Senator McCaskill: Well there’s no question, yeah, if, if you want to look at it from that perspective the state employees were contributing to his political effort. Um, now he tried to convince Missourians he was not interested in running for higher office which I thought, which is particularly, I mean it’s just, frankly, unbelievable how easy it is for this guy to look in the camera and say stuff. I mean, look at the video of what he said on election night. He would not allow political consultants in the door anymore. Well it turns out they had an office in his official office. I mean, that, I don’t know, literally if they had an office, but, to make the point I say clearly he didn’t mean any of that. And just like him saying he had no intentions of running until he was talked into it. They were promoting him nationally within a week, within thirty days, within ten days of him taking office. Now why in the world were you getting promoted nationally unless you already have your eye on the [inaudible]. So, you know, this just really exposes, this really pulls back the curtain as to, um, how willing he is to, with all sincerity, and, frankly, he’s good at it. This is a guy who’s very polished, um, and slick. And, and try and convince Missourians that he somehow is not political, uh, I’ve never heard of anybody in statewide office or in any important job in politics having DC political consultants in their office holding meetings within ten days of being, taking office. Um, so, it is, it is astounding to me. There may be FEC violations here, but, um, I would more focus on the, the line that was crossed in terms of using state resources illegally to promote someone politically.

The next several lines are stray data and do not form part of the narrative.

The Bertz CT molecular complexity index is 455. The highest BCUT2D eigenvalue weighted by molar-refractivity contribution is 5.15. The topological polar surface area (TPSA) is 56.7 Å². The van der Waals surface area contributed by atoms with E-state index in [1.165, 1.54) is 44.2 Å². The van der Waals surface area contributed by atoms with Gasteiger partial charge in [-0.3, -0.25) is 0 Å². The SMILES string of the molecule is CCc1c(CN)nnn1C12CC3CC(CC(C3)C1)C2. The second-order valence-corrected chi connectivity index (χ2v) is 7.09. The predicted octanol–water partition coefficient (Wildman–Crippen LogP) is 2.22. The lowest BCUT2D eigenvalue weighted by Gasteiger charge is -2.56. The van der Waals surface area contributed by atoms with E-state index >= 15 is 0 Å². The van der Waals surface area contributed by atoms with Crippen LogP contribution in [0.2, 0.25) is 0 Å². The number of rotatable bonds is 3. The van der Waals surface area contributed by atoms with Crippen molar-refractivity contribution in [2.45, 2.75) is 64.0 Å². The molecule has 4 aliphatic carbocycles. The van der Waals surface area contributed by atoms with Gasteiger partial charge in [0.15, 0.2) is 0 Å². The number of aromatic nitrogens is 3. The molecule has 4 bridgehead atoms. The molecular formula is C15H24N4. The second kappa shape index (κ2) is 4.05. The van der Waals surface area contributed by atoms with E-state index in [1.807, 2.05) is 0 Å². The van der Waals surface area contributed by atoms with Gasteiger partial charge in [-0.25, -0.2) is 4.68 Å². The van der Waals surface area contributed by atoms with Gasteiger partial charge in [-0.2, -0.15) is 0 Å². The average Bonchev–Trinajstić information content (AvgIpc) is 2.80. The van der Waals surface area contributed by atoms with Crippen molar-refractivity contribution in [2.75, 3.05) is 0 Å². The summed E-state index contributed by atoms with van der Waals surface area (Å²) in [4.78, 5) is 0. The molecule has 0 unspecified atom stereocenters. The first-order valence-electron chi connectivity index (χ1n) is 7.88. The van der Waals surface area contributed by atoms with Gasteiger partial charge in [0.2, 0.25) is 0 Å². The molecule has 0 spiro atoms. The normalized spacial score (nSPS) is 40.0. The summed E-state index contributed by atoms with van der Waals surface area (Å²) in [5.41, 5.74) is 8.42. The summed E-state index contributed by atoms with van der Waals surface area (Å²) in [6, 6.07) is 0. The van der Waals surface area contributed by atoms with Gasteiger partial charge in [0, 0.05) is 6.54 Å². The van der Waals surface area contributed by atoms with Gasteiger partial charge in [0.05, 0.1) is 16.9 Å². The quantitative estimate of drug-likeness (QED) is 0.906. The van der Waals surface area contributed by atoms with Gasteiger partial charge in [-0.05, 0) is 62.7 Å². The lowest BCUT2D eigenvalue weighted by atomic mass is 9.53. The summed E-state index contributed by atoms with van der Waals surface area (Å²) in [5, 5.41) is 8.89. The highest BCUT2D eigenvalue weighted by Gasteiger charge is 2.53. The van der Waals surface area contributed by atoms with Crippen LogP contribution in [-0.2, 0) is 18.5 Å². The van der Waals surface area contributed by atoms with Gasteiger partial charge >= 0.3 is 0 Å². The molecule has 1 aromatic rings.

Question: …Your staff is here, that’s on your senate staff is here now. They’re all on vacation. Several have told me last night. But isn’t there also an issue involved in here in sort of that as a tradition and also kind of as a practice for the power of incumbency, comingling people on senate staffs, uh, during campaign crunch season like now, probably paid by the campaign, but, you know, a lot of whom still then go back to the campaign staff? Even though you’re following the letter of the law, uh, in that circumstance, isn’t that sort of breaking the spirit of the law to in the sense…?